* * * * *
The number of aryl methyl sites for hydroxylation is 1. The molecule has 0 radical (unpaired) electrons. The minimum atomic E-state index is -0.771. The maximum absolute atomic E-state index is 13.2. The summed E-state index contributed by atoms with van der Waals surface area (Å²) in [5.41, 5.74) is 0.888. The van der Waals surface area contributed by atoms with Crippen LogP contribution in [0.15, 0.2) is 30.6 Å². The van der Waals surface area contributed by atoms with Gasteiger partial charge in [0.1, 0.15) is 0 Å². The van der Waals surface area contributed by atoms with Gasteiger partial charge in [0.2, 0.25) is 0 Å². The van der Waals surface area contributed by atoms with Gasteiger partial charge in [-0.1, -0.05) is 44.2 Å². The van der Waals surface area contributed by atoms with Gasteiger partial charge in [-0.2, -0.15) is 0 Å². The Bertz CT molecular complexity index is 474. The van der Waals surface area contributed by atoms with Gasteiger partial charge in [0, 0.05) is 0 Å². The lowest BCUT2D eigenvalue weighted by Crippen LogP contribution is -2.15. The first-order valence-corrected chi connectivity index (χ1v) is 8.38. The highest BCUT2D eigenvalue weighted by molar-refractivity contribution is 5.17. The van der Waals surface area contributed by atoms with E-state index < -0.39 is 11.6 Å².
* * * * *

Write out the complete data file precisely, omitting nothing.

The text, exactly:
The number of aryl methyl sites for hydroxylation is 1. The molecule has 0 radical (unpaired) electrons. The minimum atomic E-state index is -0.771. The maximum absolute atomic E-state index is 13.2. The summed E-state index contributed by atoms with van der Waals surface area (Å²) in [5.41, 5.74) is 0.888. The van der Waals surface area contributed by atoms with Crippen LogP contribution in [0.15, 0.2) is 30.6 Å². The van der Waals surface area contributed by atoms with Gasteiger partial charge in [0.1, 0.15) is 0 Å². The van der Waals surface area contributed by atoms with Gasteiger partial charge in [0.2, 0.25) is 0 Å². The van der Waals surface area contributed by atoms with Gasteiger partial charge in [-0.1, -0.05) is 44.2 Å². The van der Waals surface area contributed by atoms with Gasteiger partial charge in [-0.2, -0.15) is 0 Å². The Bertz CT molecular complexity index is 474. The van der Waals surface area contributed by atoms with Gasteiger partial charge in [0, 0.05) is 0 Å². The lowest BCUT2D eigenvalue weighted by Crippen LogP contribution is -2.15. The first-order valence-corrected chi connectivity index (χ1v) is 8.38. The highest BCUT2D eigenvalue weighted by molar-refractivity contribution is 5.17. The van der Waals surface area contributed by atoms with E-state index < -0.39 is 11.6 Å².